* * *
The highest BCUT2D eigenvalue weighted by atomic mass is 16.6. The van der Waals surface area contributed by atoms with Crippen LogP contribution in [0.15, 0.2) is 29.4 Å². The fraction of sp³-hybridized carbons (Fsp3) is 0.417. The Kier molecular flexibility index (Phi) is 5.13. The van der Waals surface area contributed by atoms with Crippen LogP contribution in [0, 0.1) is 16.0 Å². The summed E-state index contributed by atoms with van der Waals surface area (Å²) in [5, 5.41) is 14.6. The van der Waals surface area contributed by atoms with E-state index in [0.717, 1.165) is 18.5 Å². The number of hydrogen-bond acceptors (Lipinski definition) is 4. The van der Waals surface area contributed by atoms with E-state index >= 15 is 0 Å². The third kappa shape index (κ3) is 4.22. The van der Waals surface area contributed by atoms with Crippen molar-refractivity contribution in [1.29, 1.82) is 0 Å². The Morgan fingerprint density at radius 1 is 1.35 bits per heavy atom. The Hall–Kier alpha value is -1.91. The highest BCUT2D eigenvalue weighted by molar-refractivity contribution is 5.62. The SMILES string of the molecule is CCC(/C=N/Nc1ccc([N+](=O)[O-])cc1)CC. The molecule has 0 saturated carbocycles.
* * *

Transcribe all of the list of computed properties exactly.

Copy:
The highest BCUT2D eigenvalue weighted by atomic mass is 16.6. The van der Waals surface area contributed by atoms with Crippen LogP contribution in [0.15, 0.2) is 29.4 Å². The fraction of sp³-hybridized carbons (Fsp3) is 0.417. The Kier molecular flexibility index (Phi) is 5.13. The van der Waals surface area contributed by atoms with Crippen LogP contribution in [0, 0.1) is 16.0 Å². The summed E-state index contributed by atoms with van der Waals surface area (Å²) in [5, 5.41) is 14.6. The van der Waals surface area contributed by atoms with E-state index in [0.717, 1.165) is 18.5 Å². The number of hydrogen-bond acceptors (Lipinski definition) is 4. The van der Waals surface area contributed by atoms with E-state index >= 15 is 0 Å². The third kappa shape index (κ3) is 4.22. The van der Waals surface area contributed by atoms with Crippen molar-refractivity contribution in [1.29, 1.82) is 0 Å². The Morgan fingerprint density at radius 1 is 1.35 bits per heavy atom. The Hall–Kier alpha value is -1.91. The highest BCUT2D eigenvalue weighted by molar-refractivity contribution is 5.62. The SMILES string of the molecule is CCC(/C=N/Nc1ccc([N+](=O)[O-])cc1)CC. The molecule has 0 saturated carbocycles.